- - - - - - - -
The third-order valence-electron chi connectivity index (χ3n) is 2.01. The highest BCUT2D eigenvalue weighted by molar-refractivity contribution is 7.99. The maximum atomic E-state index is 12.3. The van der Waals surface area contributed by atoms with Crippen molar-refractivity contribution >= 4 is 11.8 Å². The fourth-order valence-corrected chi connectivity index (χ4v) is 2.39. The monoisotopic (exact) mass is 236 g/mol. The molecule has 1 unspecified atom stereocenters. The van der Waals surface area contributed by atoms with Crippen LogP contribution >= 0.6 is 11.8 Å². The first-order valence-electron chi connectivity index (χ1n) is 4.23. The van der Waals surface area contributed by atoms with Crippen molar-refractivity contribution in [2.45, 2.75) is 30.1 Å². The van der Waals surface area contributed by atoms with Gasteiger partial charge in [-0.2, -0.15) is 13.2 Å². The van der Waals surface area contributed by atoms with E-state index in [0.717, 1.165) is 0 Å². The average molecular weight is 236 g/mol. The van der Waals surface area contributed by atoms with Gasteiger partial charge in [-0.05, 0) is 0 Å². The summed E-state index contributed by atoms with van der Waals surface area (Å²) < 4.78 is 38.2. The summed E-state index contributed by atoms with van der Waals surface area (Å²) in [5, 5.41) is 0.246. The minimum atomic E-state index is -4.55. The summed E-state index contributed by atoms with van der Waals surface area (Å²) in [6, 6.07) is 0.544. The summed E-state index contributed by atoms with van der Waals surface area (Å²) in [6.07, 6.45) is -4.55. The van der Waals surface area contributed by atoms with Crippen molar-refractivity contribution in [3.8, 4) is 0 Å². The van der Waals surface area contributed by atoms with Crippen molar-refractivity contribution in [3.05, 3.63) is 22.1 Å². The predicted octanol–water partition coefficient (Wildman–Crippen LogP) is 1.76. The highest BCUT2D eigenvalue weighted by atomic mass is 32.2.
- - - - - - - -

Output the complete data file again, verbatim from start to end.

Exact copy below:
The third-order valence-electron chi connectivity index (χ3n) is 2.01. The highest BCUT2D eigenvalue weighted by molar-refractivity contribution is 7.99. The maximum atomic E-state index is 12.3. The van der Waals surface area contributed by atoms with Crippen molar-refractivity contribution >= 4 is 11.8 Å². The fourth-order valence-corrected chi connectivity index (χ4v) is 2.39. The monoisotopic (exact) mass is 236 g/mol. The molecule has 1 unspecified atom stereocenters. The van der Waals surface area contributed by atoms with Crippen LogP contribution >= 0.6 is 11.8 Å². The first-order valence-electron chi connectivity index (χ1n) is 4.23. The van der Waals surface area contributed by atoms with Crippen molar-refractivity contribution in [2.45, 2.75) is 30.1 Å². The van der Waals surface area contributed by atoms with Gasteiger partial charge in [-0.2, -0.15) is 13.2 Å². The van der Waals surface area contributed by atoms with E-state index in [0.717, 1.165) is 0 Å². The average molecular weight is 236 g/mol. The van der Waals surface area contributed by atoms with Gasteiger partial charge in [-0.05, 0) is 0 Å². The summed E-state index contributed by atoms with van der Waals surface area (Å²) < 4.78 is 38.2. The summed E-state index contributed by atoms with van der Waals surface area (Å²) in [5, 5.41) is 0.246. The minimum atomic E-state index is -4.55. The summed E-state index contributed by atoms with van der Waals surface area (Å²) in [6, 6.07) is 0.544. The summed E-state index contributed by atoms with van der Waals surface area (Å²) in [6.07, 6.45) is -4.55. The van der Waals surface area contributed by atoms with Crippen molar-refractivity contribution in [3.8, 4) is 0 Å². The van der Waals surface area contributed by atoms with Crippen molar-refractivity contribution in [3.05, 3.63) is 22.1 Å². The predicted octanol–water partition coefficient (Wildman–Crippen LogP) is 1.76. The highest BCUT2D eigenvalue weighted by atomic mass is 32.2.